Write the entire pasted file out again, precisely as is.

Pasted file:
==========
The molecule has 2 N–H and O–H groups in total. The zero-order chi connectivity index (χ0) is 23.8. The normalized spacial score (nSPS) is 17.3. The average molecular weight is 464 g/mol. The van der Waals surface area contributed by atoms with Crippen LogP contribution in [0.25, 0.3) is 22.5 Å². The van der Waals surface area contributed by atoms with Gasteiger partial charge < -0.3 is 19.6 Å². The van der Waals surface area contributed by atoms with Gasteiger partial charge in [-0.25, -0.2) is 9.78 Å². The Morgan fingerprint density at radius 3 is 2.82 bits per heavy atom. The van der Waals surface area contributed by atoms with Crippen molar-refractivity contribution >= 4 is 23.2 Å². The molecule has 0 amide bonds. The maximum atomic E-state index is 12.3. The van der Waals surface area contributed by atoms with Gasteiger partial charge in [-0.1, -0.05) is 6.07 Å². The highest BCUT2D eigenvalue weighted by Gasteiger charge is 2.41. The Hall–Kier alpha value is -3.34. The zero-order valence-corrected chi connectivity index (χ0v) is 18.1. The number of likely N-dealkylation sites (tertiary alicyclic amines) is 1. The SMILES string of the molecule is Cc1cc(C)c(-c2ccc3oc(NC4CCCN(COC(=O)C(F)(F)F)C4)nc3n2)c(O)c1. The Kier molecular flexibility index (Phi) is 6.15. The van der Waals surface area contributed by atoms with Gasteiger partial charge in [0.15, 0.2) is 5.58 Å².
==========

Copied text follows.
The molecule has 2 N–H and O–H groups in total. The zero-order chi connectivity index (χ0) is 23.8. The normalized spacial score (nSPS) is 17.3. The average molecular weight is 464 g/mol. The van der Waals surface area contributed by atoms with Crippen LogP contribution in [0.25, 0.3) is 22.5 Å². The van der Waals surface area contributed by atoms with Gasteiger partial charge < -0.3 is 19.6 Å². The van der Waals surface area contributed by atoms with Gasteiger partial charge in [-0.25, -0.2) is 9.78 Å². The Morgan fingerprint density at radius 3 is 2.82 bits per heavy atom. The van der Waals surface area contributed by atoms with Crippen molar-refractivity contribution >= 4 is 23.2 Å². The molecule has 0 amide bonds. The maximum atomic E-state index is 12.3. The van der Waals surface area contributed by atoms with Gasteiger partial charge in [-0.1, -0.05) is 6.07 Å². The highest BCUT2D eigenvalue weighted by Gasteiger charge is 2.41. The Hall–Kier alpha value is -3.34. The zero-order valence-corrected chi connectivity index (χ0v) is 18.1. The number of likely N-dealkylation sites (tertiary alicyclic amines) is 1. The SMILES string of the molecule is Cc1cc(C)c(-c2ccc3oc(NC4CCCN(COC(=O)C(F)(F)F)C4)nc3n2)c(O)c1. The Kier molecular flexibility index (Phi) is 6.15. The van der Waals surface area contributed by atoms with Gasteiger partial charge in [0.15, 0.2) is 5.58 Å².